Heron and Williamson both freely inserted apparently random and unrelated sections in their songs that frequently pivoted the tone, style and tempo, requiring the listener to continually readjust their ear. Needless to say, this freedom of structure does not always result in easy – or even pleasant listening. Often we cannot foretell the song structure (which, admittedly, we normally can), and the effect is to make a listener twitchy. Starlings twist and turn individually but ultimately move as a murmuration; ISB’s songs drift apart to the point of unsalvageable disarray before rejoining. They travel as a unit. 

Suspension of prediction and acceptance of inharmoniousness as harmony brings great rewards. Robert Christgau pithily captures the common response to the band in Christgau’s Record Guide: Albums of the Seventies (1981): ‘Way back in the 1960s I tried to figure out whether these acoustic Scots were magic or bullshit and concluded that they were both.’ Perhaps this is fair enough. They are an outfit that clashes so badly it sings   and you need to give your eyes time to adjust (maybe you are thinking, Must I?, and no, I guess you do not, but The Rolling Stones, The Beatles, Led Zeppelin and many others are on my side).

Image courtesy of BBC.co.uk.

If you can make it through the first few listens you will begin to recognise what they are really about: organised chaos. Apparent dissonance is counterpoised by lyrics that benefited from the mixture of Williamson’s poetic vibrancy and Heron’s porousness. Williamson’s lyrics reach their apex in ‘October Song’ (1966). Bob Dylan famously described the song as ‘quite good’ in an interview with Sing Out magazine (which is actually rather high praise). Here are some of my favourite verses:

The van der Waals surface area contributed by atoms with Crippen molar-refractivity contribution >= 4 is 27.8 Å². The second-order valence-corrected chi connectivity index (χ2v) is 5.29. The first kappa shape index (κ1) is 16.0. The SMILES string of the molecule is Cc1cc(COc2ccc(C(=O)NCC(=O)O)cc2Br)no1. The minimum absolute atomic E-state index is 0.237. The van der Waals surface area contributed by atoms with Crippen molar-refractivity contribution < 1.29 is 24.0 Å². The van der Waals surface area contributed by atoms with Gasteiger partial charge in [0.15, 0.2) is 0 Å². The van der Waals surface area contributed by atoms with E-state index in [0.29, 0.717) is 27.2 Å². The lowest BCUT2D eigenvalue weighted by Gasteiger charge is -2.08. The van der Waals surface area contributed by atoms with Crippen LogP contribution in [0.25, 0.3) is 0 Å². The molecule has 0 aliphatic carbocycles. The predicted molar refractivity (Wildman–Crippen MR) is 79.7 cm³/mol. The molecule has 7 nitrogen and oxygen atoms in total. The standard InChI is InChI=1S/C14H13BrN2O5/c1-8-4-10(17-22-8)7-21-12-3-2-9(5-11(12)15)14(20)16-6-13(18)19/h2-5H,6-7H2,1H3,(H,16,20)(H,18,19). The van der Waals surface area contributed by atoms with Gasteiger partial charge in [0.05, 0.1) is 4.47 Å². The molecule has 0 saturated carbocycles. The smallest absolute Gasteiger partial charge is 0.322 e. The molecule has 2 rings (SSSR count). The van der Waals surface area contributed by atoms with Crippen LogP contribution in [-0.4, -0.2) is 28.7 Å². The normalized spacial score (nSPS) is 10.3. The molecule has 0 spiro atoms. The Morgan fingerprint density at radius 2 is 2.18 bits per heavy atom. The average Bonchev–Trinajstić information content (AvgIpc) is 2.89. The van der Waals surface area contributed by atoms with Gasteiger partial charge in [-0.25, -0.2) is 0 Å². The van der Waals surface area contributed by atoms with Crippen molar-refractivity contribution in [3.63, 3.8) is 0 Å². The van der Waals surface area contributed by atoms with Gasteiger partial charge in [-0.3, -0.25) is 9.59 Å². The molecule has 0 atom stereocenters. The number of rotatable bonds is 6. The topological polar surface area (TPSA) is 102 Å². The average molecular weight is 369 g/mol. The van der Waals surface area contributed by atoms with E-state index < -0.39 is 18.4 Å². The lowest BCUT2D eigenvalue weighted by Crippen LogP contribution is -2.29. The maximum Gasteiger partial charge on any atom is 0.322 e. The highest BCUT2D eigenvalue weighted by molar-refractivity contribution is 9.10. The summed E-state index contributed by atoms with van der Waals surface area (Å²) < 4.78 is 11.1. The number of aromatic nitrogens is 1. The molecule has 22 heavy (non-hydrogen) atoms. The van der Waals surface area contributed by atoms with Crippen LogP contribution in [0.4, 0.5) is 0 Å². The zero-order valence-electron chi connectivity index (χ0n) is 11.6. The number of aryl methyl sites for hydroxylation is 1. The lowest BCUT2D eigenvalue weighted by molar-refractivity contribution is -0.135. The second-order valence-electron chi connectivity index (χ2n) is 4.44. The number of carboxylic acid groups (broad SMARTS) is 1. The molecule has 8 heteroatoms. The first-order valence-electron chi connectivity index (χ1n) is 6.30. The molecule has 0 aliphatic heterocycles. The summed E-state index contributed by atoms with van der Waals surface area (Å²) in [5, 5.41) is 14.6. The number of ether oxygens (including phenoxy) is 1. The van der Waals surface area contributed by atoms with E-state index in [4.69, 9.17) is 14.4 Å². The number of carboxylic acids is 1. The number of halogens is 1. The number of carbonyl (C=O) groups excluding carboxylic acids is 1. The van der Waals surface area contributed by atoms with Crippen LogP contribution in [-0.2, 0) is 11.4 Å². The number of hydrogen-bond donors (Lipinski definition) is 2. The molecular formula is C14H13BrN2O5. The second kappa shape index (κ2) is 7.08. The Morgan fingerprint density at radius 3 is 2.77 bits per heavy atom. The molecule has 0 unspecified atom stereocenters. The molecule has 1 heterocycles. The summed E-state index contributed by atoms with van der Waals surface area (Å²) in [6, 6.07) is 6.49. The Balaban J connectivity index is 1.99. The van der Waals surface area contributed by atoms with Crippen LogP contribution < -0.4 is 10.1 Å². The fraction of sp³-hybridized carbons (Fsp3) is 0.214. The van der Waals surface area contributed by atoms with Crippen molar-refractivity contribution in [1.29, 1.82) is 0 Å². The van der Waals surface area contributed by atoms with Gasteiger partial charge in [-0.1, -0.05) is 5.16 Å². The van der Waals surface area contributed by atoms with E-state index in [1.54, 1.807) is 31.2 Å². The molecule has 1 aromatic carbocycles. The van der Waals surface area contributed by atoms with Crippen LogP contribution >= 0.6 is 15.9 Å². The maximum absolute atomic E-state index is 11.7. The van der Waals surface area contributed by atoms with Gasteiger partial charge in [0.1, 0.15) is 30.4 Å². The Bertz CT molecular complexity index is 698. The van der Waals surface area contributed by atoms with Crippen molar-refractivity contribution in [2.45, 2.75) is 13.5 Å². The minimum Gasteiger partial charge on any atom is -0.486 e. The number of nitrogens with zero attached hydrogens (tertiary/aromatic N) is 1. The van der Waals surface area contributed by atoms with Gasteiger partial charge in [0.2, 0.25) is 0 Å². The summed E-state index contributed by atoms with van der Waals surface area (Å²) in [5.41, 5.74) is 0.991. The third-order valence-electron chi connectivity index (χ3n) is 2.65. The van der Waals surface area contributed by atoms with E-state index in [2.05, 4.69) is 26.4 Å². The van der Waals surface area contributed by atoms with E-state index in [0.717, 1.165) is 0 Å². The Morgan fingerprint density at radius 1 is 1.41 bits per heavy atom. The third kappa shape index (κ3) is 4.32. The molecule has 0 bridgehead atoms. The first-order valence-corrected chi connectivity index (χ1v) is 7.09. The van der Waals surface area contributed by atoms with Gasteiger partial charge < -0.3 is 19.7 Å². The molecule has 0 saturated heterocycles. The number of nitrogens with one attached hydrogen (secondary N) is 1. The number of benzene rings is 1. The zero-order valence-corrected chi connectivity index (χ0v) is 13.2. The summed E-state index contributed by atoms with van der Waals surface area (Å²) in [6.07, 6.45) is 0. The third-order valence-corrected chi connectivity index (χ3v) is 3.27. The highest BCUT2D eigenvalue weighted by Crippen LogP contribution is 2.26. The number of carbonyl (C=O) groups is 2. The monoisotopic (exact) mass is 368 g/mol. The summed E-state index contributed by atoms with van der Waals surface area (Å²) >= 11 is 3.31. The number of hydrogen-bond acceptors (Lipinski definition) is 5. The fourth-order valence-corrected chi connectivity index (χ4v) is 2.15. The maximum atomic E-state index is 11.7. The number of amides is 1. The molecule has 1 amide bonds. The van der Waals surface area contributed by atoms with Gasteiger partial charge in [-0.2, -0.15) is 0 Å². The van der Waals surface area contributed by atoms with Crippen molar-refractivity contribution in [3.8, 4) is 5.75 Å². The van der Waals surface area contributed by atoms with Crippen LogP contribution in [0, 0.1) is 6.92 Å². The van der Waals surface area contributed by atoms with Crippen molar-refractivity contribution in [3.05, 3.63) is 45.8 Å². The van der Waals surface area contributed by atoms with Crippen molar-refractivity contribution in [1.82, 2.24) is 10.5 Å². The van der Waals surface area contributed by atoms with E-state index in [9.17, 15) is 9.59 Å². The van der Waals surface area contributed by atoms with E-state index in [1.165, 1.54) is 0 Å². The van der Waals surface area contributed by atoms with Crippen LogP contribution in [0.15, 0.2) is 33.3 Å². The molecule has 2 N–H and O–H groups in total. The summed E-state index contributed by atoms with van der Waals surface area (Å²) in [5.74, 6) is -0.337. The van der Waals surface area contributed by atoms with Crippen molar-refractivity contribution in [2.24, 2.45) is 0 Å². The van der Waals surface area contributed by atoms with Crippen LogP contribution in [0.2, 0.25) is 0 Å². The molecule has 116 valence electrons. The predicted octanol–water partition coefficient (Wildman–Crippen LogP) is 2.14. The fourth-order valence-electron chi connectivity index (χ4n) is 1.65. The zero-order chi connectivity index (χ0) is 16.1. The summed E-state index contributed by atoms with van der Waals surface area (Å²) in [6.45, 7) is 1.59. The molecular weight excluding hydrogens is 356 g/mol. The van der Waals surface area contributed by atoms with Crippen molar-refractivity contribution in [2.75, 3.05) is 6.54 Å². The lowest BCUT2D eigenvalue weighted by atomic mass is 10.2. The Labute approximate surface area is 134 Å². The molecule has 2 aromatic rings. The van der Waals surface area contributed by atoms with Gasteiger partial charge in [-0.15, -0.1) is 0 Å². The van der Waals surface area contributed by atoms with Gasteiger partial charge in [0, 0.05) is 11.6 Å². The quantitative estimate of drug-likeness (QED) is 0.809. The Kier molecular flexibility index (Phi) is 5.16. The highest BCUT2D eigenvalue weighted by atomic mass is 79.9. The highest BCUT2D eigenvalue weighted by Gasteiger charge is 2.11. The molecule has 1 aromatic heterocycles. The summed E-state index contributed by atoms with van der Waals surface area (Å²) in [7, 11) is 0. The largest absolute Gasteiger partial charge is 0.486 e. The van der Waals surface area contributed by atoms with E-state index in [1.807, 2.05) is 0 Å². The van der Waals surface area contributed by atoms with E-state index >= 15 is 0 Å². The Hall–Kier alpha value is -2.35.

Beside the sea | The brambly briars, in the still of evening, | Birds fly out behind the sun, | and with them I’ll be leaving. 

When hunger calls my footsteps home, | The morning follows after, | I swim the seas within my mind, | And the pine-trees laugh green laughter.

I met a man whose name was Time, | And he said, ‘I must be going,’ | But just how long ago that was, | I have no way of knowing.

Sometimes I want to murder time, | Sometimes when my heart’s aching, | But mostly I just stroll along, | The path that he is taking.

The simple lyrics are vivified by imagery that is coaxing rather than delineative. The susurrating laughter of the pine-trees matches the very best of Robert Frost’s forest poetry, while the chilled-out evocation of Time resonates tonally with Shakespeare’s own formidable personification in The Winter’s Tale. Overall, the feel is of sorrowful resignation but the key change on ‘Sometimes I want to murder time’ nods to the song’s latent angst, which we are forced to acknowledge in his heart’s ‘aching’. ‘The Half Remarkable Question’ (1968) is another example of the band’s lyrical precocity with phrases like ‘elephant madness’ and ‘freckles of rain’. It is also hard not to admire a band that confront such big, potentially trite questions as:

Oh, it’s the half-remarkable question | What is it that we are part of? | And what is it that we are?